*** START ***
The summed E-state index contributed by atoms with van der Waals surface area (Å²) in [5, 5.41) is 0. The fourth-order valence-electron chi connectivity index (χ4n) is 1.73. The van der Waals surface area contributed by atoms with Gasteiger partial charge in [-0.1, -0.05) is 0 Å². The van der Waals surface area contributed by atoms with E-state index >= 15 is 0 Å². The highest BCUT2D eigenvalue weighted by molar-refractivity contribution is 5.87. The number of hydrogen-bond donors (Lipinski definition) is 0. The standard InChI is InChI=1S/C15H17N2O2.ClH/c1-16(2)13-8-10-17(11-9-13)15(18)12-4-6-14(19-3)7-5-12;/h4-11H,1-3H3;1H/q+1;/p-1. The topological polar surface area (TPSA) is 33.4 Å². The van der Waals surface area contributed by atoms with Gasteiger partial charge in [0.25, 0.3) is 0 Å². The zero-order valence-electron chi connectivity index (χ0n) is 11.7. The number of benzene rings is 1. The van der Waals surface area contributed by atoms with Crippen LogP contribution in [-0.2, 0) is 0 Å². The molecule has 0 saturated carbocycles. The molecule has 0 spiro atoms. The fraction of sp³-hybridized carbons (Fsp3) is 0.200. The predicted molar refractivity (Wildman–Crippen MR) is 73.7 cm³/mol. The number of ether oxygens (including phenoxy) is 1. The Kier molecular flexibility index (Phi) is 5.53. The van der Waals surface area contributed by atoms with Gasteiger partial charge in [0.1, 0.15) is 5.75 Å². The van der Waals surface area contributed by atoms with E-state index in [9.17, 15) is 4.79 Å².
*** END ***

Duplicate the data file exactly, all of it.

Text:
The summed E-state index contributed by atoms with van der Waals surface area (Å²) in [5, 5.41) is 0. The fourth-order valence-electron chi connectivity index (χ4n) is 1.73. The van der Waals surface area contributed by atoms with Gasteiger partial charge in [-0.1, -0.05) is 0 Å². The van der Waals surface area contributed by atoms with E-state index >= 15 is 0 Å². The highest BCUT2D eigenvalue weighted by molar-refractivity contribution is 5.87. The number of hydrogen-bond donors (Lipinski definition) is 0. The standard InChI is InChI=1S/C15H17N2O2.ClH/c1-16(2)13-8-10-17(11-9-13)15(18)12-4-6-14(19-3)7-5-12;/h4-11H,1-3H3;1H/q+1;/p-1. The topological polar surface area (TPSA) is 33.4 Å². The van der Waals surface area contributed by atoms with Gasteiger partial charge in [0.25, 0.3) is 0 Å². The zero-order valence-electron chi connectivity index (χ0n) is 11.7. The number of benzene rings is 1. The van der Waals surface area contributed by atoms with Crippen LogP contribution in [-0.2, 0) is 0 Å². The molecule has 0 saturated carbocycles. The molecule has 0 spiro atoms. The fraction of sp³-hybridized carbons (Fsp3) is 0.200. The predicted molar refractivity (Wildman–Crippen MR) is 73.7 cm³/mol. The number of ether oxygens (including phenoxy) is 1. The Kier molecular flexibility index (Phi) is 5.53. The van der Waals surface area contributed by atoms with Gasteiger partial charge in [0.1, 0.15) is 5.75 Å². The van der Waals surface area contributed by atoms with E-state index in [9.17, 15) is 4.79 Å².